Albums don’t dominate the market anymore – how playlists are changing consumption and discovery

Spotify reached a new milestone about two weeks ago – with 50 million paying subscribers they continue to lead the growth of the streaming market. As reported earlier this year around 100.4m people are now paying for a subscription based music streaming service and those services have created a revenue of $5.4 billion in 2016 for the recorded music industry.

And the power to influence people on what to listen to is also shifting. Spotify, for example, likes to limit the possibilities for labels to promote their music, they take over the role of curating music discovery. And playlists are a big part of this.

Playlists are now driving music consumption and music discovery with millions of subscribers and active listeners. This shouldn’t be a surprise as compilation CDs have always been and continue to be extremely successful – which just shows that the average music consumer likes to listen to a bunch of songs curated around a special occasion, mood or popularity. No everybody can simply curate as many playlists as they would like with the help of digital platforms. The main problems are that labels haven’t identified this new revenue stream quickly enough and also haven’t restructured their marketing and main business model around it.

The most successful playlists on for example Spotify are owned by Spotify. And the owner and playlist curator is in power over discovery and consumption. This gives Spotify influence which actually should belong to the label/ artist, but by not adjusting quickly enough they gave this power away. The main problem for the album in its traditional form is that playlists weaken them. Playlists only drive singles and as albums don’t dominate the market anymore we have to finally think about what long form artist led content could work on streaming services as Mulligan pointed out.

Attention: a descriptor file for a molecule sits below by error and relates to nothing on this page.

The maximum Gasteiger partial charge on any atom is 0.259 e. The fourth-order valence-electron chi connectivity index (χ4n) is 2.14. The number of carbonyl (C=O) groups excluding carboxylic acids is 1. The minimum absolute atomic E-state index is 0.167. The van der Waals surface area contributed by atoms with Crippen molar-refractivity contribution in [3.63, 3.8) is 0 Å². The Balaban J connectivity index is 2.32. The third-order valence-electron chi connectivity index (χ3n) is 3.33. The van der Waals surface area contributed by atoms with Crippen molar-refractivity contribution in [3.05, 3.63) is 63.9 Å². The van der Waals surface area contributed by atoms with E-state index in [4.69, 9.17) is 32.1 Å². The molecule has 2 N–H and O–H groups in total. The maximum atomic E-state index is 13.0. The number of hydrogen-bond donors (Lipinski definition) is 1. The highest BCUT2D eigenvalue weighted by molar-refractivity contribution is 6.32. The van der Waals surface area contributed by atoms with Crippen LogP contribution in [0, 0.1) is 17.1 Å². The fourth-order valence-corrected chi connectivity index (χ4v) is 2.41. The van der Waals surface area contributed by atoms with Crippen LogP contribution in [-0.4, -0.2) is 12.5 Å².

Obviously albums will always have a market, especially among the core fans, but for most people they are not the most convenient way of listening to music, playlists have a bigger market. Fans do want an artist-led experience, but this simply has to be created around playlists. For some artists it might still be best to release an album, because it’s what their fans want and they might be happy to wait for two years for it to be released but for other artists it might be worth looking into releasing more singles, maybe an EP in between, remixes and similar content. Continuous staggered releases would be an option to keep fans engaged and also gives the opportunity to constantly be placed on playlists.

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